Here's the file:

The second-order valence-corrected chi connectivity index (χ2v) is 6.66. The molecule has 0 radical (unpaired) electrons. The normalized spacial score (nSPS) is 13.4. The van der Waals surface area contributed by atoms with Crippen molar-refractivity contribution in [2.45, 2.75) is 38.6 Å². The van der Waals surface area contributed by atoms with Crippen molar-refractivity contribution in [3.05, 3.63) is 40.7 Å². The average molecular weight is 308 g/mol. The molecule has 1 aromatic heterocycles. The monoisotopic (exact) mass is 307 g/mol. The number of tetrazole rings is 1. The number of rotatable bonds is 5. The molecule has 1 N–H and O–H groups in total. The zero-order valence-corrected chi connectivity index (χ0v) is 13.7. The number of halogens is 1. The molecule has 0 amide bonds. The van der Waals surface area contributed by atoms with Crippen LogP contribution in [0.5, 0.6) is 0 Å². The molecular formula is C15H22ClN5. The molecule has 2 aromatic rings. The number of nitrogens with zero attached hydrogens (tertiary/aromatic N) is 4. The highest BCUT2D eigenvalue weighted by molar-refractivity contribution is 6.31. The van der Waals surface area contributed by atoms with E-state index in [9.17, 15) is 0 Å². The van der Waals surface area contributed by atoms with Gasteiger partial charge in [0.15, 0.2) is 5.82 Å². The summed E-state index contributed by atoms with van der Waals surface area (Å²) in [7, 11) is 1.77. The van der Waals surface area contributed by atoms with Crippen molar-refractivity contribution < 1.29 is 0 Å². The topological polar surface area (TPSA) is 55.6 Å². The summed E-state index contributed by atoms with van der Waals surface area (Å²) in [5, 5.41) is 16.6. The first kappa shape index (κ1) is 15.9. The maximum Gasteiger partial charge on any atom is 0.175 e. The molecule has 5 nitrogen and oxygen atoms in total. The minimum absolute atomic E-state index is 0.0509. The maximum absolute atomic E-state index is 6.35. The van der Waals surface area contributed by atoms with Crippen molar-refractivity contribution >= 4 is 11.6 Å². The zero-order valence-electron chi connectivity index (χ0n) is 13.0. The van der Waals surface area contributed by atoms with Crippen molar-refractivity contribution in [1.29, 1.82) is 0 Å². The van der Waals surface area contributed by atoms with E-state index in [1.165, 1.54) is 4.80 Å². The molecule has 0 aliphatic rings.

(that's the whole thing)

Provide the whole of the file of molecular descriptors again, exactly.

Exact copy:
The second-order valence-corrected chi connectivity index (χ2v) is 6.66. The molecule has 0 radical (unpaired) electrons. The normalized spacial score (nSPS) is 13.4. The van der Waals surface area contributed by atoms with Crippen molar-refractivity contribution in [2.45, 2.75) is 38.6 Å². The van der Waals surface area contributed by atoms with Crippen molar-refractivity contribution in [3.05, 3.63) is 40.7 Å². The average molecular weight is 308 g/mol. The molecule has 1 aromatic heterocycles. The monoisotopic (exact) mass is 307 g/mol. The number of tetrazole rings is 1. The number of rotatable bonds is 5. The molecule has 1 N–H and O–H groups in total. The zero-order valence-corrected chi connectivity index (χ0v) is 13.7. The number of halogens is 1. The molecule has 0 amide bonds. The van der Waals surface area contributed by atoms with Crippen LogP contribution in [0.5, 0.6) is 0 Å². The molecular formula is C15H22ClN5. The molecule has 2 aromatic rings. The number of nitrogens with zero attached hydrogens (tertiary/aromatic N) is 4. The highest BCUT2D eigenvalue weighted by molar-refractivity contribution is 6.31. The van der Waals surface area contributed by atoms with E-state index in [9.17, 15) is 0 Å². The van der Waals surface area contributed by atoms with Gasteiger partial charge in [0.15, 0.2) is 5.82 Å². The summed E-state index contributed by atoms with van der Waals surface area (Å²) in [7, 11) is 1.77. The van der Waals surface area contributed by atoms with Crippen molar-refractivity contribution < 1.29 is 0 Å². The topological polar surface area (TPSA) is 55.6 Å². The summed E-state index contributed by atoms with van der Waals surface area (Å²) in [5, 5.41) is 16.6. The first kappa shape index (κ1) is 15.9. The maximum Gasteiger partial charge on any atom is 0.175 e. The molecule has 5 nitrogen and oxygen atoms in total. The minimum absolute atomic E-state index is 0.0509. The maximum absolute atomic E-state index is 6.35. The van der Waals surface area contributed by atoms with Crippen molar-refractivity contribution >= 4 is 11.6 Å². The zero-order valence-electron chi connectivity index (χ0n) is 13.0. The van der Waals surface area contributed by atoms with Crippen molar-refractivity contribution in [1.29, 1.82) is 0 Å². The van der Waals surface area contributed by atoms with E-state index in [1.165, 1.54) is 4.80 Å². The molecule has 0 aliphatic rings.